Other companies are boasting of tech developments that will surpass the Concorde in speed and cost efficiency. Tech startup Boom Supersonic has received more than 75 pre-orders for its supersonic passenger aircraft, the XB-1. The company claims the XB-1 will fly at up to Mach 2.2, more than twice the speed of sound and faster than any aircraft in history. Boom is also claiming that ticket prices will be comparable to today’s typical business class fares. The scheduled delivery for XB-1 jets is in 2023.
But could private jets beat them to it?
The business jet industry is also seeing new companies bring their designs to the table. One major competitor is Spike Aerospace, which is claiming that elite engineering and design will make its S-512 jet both fast and luxurious for the most discerning passengers. The S-512, like the XB-1 jet, is due on the market in 2023.
Another startup, Aerion Supersonic, is making big promises of its own. Aerion leaders have made it clear they intend to offer the first viable luxury supersonic jet on the market, though they set their release date for 2025.
Focusing on flights over the mainland
Most of the aviation experts behind these projects are looking toward flying the Concorde’s original overseas routes. However, the joint project between Lockheed Martin and NASA is coming at the issue from a different perspective. While the Low Boom Flight Demonstration contract has a longer and slower timeline, the goal is to create an aircraft that can fly at supersonic speeds without the disruptive sonic boom. The long-term plan for the X-plane includes flight tests over U.S. cities to monitor the noise levels it creates with the hope of eventually reopening the discussion of flights over land. This would be big news for the business jet world, introducing the possibility of flying from coast to coast in just a couple hours.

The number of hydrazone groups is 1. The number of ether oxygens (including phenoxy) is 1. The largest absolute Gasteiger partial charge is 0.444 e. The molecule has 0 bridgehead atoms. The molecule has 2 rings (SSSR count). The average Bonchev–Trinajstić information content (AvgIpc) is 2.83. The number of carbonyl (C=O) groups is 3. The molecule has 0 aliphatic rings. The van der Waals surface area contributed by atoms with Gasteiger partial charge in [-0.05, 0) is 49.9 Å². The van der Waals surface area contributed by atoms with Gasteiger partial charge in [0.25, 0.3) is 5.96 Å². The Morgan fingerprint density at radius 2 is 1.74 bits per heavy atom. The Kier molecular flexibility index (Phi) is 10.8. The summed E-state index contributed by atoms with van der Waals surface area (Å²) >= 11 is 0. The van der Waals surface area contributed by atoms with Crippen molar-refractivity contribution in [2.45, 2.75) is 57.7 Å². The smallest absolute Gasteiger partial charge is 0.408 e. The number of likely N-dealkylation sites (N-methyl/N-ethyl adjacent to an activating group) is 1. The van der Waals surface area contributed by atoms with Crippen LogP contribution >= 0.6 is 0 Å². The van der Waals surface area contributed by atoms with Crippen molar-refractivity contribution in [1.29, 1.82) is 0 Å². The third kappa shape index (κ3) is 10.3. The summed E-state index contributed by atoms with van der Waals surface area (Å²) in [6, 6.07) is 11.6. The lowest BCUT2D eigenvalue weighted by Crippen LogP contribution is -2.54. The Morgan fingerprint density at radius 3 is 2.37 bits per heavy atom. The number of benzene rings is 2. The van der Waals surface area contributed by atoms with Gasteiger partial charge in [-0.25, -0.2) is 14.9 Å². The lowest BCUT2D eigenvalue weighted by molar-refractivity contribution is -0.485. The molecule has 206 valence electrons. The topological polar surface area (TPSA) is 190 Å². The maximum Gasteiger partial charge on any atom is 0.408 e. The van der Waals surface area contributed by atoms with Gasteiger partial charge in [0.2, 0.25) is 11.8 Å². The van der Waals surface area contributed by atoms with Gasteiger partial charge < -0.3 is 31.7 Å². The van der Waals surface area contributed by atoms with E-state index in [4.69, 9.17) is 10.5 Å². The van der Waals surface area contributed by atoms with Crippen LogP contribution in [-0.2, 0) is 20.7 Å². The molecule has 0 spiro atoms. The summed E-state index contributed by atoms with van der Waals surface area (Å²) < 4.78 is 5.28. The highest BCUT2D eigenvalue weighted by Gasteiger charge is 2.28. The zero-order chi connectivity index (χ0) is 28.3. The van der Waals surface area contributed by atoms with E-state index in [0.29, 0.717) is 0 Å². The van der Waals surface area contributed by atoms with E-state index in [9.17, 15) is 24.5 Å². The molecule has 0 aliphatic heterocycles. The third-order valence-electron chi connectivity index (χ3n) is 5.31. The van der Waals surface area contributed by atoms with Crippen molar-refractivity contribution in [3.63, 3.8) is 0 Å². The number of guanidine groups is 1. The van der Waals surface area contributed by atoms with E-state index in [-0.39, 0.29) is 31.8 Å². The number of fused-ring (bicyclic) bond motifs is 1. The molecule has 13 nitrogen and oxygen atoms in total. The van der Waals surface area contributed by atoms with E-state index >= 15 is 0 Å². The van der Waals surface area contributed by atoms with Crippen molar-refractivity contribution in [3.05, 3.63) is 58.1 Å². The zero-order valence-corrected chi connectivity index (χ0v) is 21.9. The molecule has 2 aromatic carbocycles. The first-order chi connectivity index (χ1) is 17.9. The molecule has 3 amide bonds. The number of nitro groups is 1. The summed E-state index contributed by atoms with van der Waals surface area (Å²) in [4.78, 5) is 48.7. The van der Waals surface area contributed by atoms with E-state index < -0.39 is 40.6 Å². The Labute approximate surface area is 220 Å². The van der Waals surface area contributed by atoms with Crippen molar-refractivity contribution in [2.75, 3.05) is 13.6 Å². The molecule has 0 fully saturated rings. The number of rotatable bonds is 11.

While the promise of supersonic flights in five years sounds tantalizing, experts are reticent to trust the timelines. At the same time, the financial and technological landscape looks promising for anyone hoping to travel faster than the speed of sound.
Are you looking for the best way to travel in the meantime? The expert jet brokers at L & L International are here to help you acquire the perfect jet. Need to sell your jet? We can assist with that, too. Contact the private aviation professionals online, at sales@L-Lint.com, or at +1 (305) 754-3313.